Live data-streaming offers businesses exciting new opportunities to transform the way they operate, leveraging real-time insights to drive better decision making and enhance operational efficiency.
To find out more about how live-streaming data might impact the financial services sector, I sat down for a chat with Dinesh Chandrasekhar, Head of Product Marketing in Cloudera’s data-in-motion Business Unit. If you missed Part 1 of our Q&A, you can catch-up on it here.
In Part II of our Q&A, Dinesh will be looking at how businesses can leverage technology like Apache Flink and Apache NiFi to promote low latency processing of high-volume, high-velocity data.
Hello Dinesh, thank you for joining us for Part II of our Q&A on streaming data. Can you talk a bit about how businesses best use Flink within a streaming architecture and what is it about the solution that promotes low latency processing of high-volume streaming data?
Within the architecture, Flink is a stream processing engine which means that it can process different sets of streams, translating to millions and millions of data inputs coming in from a variety of sources.
All these inputs that are streamed into an enterprise can be processed by a real-time streaming solution like Flink. If a business has a database and needs to find out what stock was traded, or which stock had the most number of trades in a particular time frame, that is relatively simple to process as there are defined data points. But when the data is more complicated and unbounded then how do businesses understand trends and patterns?
With a stream processing engine like Flink, they can define logical time windows, these are chunks of time that might be 5 seconds or so, and it can start analyzing data within these time frames.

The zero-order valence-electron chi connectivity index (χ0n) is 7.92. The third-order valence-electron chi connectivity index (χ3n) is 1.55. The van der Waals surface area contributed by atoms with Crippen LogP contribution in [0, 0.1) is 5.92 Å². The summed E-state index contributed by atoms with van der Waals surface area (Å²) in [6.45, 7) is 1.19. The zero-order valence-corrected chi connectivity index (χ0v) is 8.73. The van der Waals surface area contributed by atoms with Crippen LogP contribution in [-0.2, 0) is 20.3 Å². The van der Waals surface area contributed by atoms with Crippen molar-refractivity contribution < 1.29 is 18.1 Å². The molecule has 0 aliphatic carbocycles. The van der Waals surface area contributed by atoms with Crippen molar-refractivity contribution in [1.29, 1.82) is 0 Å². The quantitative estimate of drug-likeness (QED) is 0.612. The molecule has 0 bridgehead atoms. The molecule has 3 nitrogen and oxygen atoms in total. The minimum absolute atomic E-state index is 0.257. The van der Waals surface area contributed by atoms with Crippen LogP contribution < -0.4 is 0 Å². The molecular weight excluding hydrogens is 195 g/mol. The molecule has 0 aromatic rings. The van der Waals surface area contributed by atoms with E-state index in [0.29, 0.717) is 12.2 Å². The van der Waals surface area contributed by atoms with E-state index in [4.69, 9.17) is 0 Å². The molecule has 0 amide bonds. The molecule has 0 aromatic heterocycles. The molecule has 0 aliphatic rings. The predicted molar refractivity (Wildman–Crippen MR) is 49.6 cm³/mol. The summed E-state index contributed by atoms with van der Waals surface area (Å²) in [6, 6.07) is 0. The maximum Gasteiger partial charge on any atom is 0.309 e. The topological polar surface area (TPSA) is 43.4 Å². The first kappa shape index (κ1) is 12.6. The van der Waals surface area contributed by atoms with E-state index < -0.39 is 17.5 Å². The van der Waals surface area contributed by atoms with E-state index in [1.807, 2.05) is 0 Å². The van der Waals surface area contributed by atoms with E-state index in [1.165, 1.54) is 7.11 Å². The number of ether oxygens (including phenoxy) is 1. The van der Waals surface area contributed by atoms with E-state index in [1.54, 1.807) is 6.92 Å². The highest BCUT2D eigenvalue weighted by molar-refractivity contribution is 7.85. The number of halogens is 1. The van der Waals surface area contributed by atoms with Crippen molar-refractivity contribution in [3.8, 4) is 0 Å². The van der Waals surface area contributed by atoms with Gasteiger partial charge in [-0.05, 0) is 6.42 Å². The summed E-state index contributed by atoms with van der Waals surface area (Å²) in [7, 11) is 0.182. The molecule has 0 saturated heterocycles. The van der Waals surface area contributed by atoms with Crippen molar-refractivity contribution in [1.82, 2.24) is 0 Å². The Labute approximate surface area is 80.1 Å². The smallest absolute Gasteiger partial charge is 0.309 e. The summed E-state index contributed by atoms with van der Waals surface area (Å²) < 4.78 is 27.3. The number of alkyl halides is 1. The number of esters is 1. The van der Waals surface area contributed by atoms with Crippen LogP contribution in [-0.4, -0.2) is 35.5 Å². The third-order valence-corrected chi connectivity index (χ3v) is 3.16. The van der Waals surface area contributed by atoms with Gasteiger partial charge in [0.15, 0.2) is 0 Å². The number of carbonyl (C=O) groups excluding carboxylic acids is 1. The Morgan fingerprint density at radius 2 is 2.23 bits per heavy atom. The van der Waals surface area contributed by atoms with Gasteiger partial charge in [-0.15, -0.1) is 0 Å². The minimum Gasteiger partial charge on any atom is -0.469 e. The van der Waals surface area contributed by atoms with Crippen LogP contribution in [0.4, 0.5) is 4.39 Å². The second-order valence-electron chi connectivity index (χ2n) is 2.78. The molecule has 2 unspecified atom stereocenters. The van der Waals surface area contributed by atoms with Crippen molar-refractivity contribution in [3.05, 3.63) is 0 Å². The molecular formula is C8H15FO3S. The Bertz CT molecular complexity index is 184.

Say a particular stock is suddenly being traded extremely widely because somebody got a tip, or the company is about to be bought or sold. There would be a flurry of transactions on the stock which would in turn affect the value. This means that the exchange would have to intervene and would likely introduce a breaker.
How does that happen in near real-time? With the way systems are set up, if an exchange let it go even for a few minutes it can go completely unchecked with huge financial implications.
But if an exchange is able to process data in real-time and detect an unnatural pattern on this stock being traded at extremely high volumes which is affecting the value or price, it can trigger a stop immediately, preventing further disruption or manipulation. That is something that a solution like Flink can do in the background.
Flink could be running in the background and defining patterns and analyzing two different events too. In Part I, we talked about the credit card example and in this example, Flink could define context around geography and time and block a potential fraudulent transaction immediately.
It is something Flink does extremely well and the key term here is low latency. Low latency is the least time it takes to respond back in terms of processing.
Laden with high latency processes, companies potentially lose millions of dollars, so low latency processing helps these types of events being caught promptly and in a timely fashion. And this is a key advantage for businesses in leveraging Flink. Alerting businesses that these events are happening and preventing potentially disruptive events is crucial in a fast-moving sector such as financial services.